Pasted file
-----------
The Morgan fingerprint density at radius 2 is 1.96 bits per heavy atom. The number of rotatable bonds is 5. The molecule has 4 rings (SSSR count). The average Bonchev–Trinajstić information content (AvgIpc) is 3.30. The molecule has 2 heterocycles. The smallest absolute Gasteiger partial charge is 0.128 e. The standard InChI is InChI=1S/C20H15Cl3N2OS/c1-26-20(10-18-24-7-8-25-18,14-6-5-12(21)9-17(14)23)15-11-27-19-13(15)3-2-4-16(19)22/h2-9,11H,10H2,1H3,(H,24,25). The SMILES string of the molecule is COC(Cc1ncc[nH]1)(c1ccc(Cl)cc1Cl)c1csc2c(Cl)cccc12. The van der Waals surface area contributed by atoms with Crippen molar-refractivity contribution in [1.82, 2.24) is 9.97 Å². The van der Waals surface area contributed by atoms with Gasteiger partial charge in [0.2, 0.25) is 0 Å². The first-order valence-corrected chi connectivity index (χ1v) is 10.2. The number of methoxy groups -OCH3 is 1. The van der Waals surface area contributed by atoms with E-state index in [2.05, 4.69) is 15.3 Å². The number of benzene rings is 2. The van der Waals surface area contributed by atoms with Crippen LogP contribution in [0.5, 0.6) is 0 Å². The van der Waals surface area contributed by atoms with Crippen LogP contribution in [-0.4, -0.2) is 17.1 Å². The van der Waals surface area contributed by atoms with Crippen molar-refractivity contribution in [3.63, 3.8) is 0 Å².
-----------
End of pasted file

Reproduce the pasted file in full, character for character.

The Morgan fingerprint density at radius 2 is 1.96 bits per heavy atom. The number of rotatable bonds is 5. The molecule has 4 rings (SSSR count). The average Bonchev–Trinajstić information content (AvgIpc) is 3.30. The molecule has 2 heterocycles. The smallest absolute Gasteiger partial charge is 0.128 e. The standard InChI is InChI=1S/C20H15Cl3N2OS/c1-26-20(10-18-24-7-8-25-18,14-6-5-12(21)9-17(14)23)15-11-27-19-13(15)3-2-4-16(19)22/h2-9,11H,10H2,1H3,(H,24,25). The SMILES string of the molecule is COC(Cc1ncc[nH]1)(c1ccc(Cl)cc1Cl)c1csc2c(Cl)cccc12. The van der Waals surface area contributed by atoms with Crippen molar-refractivity contribution in [1.82, 2.24) is 9.97 Å². The van der Waals surface area contributed by atoms with Gasteiger partial charge in [0.2, 0.25) is 0 Å². The first-order valence-corrected chi connectivity index (χ1v) is 10.2. The number of methoxy groups -OCH3 is 1. The van der Waals surface area contributed by atoms with E-state index in [2.05, 4.69) is 15.3 Å². The number of benzene rings is 2. The van der Waals surface area contributed by atoms with Crippen LogP contribution in [0.5, 0.6) is 0 Å². The van der Waals surface area contributed by atoms with Crippen LogP contribution in [-0.4, -0.2) is 17.1 Å². The van der Waals surface area contributed by atoms with Crippen molar-refractivity contribution in [3.63, 3.8) is 0 Å².